Do. Not. Be. Afraid.

But our parents are aging, and our children face such a broken world, and we ourselves have doubts and fears.

Do. Not. Be. Afraid.

The church, if it is the church, is the place where we can be honest about our worries, our doubts, our fears, the threats we face, the pain we know, the grief that sits outside our door, scratching to be let in.

Do. Not. Be. Afraid.

And the church, if it is to be the church, is also the place where we take all of these things and we give them to God. We remember that the women did not need to roll away the stone. We remember that the guards did not have to be bribed, or coerced, or tricked, or fought.

God does the heavy lifting. We need to show up, to be sure. But God does the rolling away of the stone. We need to prepare and do our part, but God scares the guards to sleep.

And when we look for Jesus among the dead, among how things used to be, among our expectations, we hear again, “Do. Not. Be. Afraid. He is not here; for he has been raised, as he said.”

And on our way to tell people the good news, who shows up, but Jesus. And like the women, we grab him, we hold on to him, we do not ever want to let him go again.

And he tells us, “Do. Not. Be. Afraid.”

And we are not supposed to hang on to him. We are to go and tell others.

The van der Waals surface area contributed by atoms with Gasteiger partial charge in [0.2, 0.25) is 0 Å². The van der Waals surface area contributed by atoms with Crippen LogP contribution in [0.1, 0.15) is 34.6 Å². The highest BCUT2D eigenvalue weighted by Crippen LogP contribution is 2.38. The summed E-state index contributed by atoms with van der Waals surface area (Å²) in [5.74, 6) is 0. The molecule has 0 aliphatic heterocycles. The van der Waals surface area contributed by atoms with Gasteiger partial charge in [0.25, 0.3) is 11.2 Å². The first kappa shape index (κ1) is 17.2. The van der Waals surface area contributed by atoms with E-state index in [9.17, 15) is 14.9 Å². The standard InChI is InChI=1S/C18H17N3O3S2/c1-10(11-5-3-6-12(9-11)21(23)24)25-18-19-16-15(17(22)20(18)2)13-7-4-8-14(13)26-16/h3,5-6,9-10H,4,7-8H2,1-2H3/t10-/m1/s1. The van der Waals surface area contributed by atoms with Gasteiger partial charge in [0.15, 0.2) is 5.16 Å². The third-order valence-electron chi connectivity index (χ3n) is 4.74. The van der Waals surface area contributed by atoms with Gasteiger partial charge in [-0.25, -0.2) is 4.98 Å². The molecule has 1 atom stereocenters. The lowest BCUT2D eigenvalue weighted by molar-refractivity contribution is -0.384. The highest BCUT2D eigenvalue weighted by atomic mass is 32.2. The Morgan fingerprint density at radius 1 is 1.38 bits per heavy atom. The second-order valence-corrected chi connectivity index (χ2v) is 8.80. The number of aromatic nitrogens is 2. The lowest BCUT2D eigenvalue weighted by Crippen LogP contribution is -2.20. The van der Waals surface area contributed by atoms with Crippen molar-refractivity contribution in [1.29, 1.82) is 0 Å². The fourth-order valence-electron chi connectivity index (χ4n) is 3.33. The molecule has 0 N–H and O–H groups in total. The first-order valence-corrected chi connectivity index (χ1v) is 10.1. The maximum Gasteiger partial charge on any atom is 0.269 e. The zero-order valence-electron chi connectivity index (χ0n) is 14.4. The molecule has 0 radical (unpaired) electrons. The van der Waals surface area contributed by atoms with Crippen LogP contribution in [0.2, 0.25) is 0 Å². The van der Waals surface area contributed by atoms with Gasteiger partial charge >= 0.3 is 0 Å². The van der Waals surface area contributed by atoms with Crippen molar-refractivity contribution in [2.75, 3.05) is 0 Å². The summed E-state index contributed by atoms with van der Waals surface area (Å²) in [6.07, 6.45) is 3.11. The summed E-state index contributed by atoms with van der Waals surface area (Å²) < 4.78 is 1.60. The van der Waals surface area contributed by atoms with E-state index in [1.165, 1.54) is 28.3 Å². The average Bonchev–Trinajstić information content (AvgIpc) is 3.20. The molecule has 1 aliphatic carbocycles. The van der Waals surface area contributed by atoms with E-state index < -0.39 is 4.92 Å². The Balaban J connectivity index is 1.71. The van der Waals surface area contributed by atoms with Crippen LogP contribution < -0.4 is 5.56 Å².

Because whenever we try to hang on to old ways, old patterns, old hurts, we cannot receive the ways in which God is making all things new.

If we hold on to Jesus, even the resurrected Jesus, how can he ascend to the Father and send upon us the Holy Spirit. And without the Holy Spirit, how can we be the church? Without the Holy Spirit, how can we participate in making all things new?

So yes, I have problems, and you have problems, and we have some problems in common. Family. Health. Job security. A world all too ready for war. Opiod addiction. Poor communities without clean water. The list goes on and on.

But being the church is not about ignoring or denying or overlooking the problems.

Being the church is about inviting God into the problems. Being the church is about trusting God to do the heavy lifting. We still need to show up. We still need to be prepared. But Jesus is the Word of the God who shakes the world, who sets all things right, who makes all things new.

And we are the church of Jesus Christ. Where the hungry are fed and the naked are clothed. We are the church of Jesus Christ, who will protect the environment and care for the poor. We will forgive often. We will reject racism, and sexism, and heterosexism, and we will embrace diversity. We are the church of Jesus Christ, who ate with the sinner and the prostitute and even the tax collector, so we will fight for the powerless. We will share our earthly and spiritual resources.

We love God. And so even with the pain and hurt and worries and anxiety, we will enjoy this life, because it is a gift of God.

I get scared. You get scared. But together we can remember the words of the angel. We can remember the words of the Word of God.

Do. Not. Be. Afraid.

Because God will do the heavy lifting.

Thanks be to God.
Amen.